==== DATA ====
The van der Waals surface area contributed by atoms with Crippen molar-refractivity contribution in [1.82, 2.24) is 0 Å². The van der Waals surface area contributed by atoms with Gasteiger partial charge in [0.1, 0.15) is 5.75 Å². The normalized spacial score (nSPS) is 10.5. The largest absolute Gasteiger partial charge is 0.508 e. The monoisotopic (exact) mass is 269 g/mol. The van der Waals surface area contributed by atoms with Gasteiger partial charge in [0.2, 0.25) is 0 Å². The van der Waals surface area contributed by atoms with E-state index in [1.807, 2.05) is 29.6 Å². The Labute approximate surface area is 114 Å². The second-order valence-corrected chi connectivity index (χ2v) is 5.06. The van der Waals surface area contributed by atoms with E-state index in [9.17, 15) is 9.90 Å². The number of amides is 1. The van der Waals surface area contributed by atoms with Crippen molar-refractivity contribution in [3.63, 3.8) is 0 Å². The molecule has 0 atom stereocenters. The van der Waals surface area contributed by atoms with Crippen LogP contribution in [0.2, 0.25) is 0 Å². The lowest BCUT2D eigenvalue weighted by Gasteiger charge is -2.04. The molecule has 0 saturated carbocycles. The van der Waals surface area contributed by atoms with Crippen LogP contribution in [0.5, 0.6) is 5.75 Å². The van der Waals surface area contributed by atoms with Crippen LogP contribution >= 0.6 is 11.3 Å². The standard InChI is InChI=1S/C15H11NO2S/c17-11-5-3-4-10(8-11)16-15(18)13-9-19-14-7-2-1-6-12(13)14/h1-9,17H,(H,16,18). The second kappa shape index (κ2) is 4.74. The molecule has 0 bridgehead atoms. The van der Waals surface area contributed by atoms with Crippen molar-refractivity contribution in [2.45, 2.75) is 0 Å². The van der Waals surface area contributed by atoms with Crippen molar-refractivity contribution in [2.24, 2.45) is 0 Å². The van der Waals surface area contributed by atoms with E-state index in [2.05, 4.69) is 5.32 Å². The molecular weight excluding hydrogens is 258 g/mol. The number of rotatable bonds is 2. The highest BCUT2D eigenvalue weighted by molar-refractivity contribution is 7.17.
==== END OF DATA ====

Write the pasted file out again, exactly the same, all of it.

The van der Waals surface area contributed by atoms with Crippen molar-refractivity contribution in [1.82, 2.24) is 0 Å². The van der Waals surface area contributed by atoms with Gasteiger partial charge in [0.1, 0.15) is 5.75 Å². The normalized spacial score (nSPS) is 10.5. The largest absolute Gasteiger partial charge is 0.508 e. The monoisotopic (exact) mass is 269 g/mol. The van der Waals surface area contributed by atoms with Gasteiger partial charge in [0.2, 0.25) is 0 Å². The van der Waals surface area contributed by atoms with E-state index in [1.807, 2.05) is 29.6 Å². The Labute approximate surface area is 114 Å². The second-order valence-corrected chi connectivity index (χ2v) is 5.06. The van der Waals surface area contributed by atoms with E-state index in [9.17, 15) is 9.90 Å². The number of amides is 1. The van der Waals surface area contributed by atoms with Crippen molar-refractivity contribution in [3.63, 3.8) is 0 Å². The molecule has 0 atom stereocenters. The van der Waals surface area contributed by atoms with Crippen LogP contribution in [0.2, 0.25) is 0 Å². The lowest BCUT2D eigenvalue weighted by Gasteiger charge is -2.04. The molecule has 0 saturated carbocycles. The van der Waals surface area contributed by atoms with Crippen LogP contribution in [0.5, 0.6) is 5.75 Å². The van der Waals surface area contributed by atoms with Crippen LogP contribution >= 0.6 is 11.3 Å². The standard InChI is InChI=1S/C15H11NO2S/c17-11-5-3-4-10(8-11)16-15(18)13-9-19-14-7-2-1-6-12(13)14/h1-9,17H,(H,16,18). The second kappa shape index (κ2) is 4.74. The molecule has 0 bridgehead atoms. The van der Waals surface area contributed by atoms with Crippen molar-refractivity contribution in [2.45, 2.75) is 0 Å². The van der Waals surface area contributed by atoms with Crippen molar-refractivity contribution in [2.24, 2.45) is 0 Å². The van der Waals surface area contributed by atoms with E-state index in [2.05, 4.69) is 5.32 Å². The molecular weight excluding hydrogens is 258 g/mol. The number of rotatable bonds is 2. The highest BCUT2D eigenvalue weighted by molar-refractivity contribution is 7.17.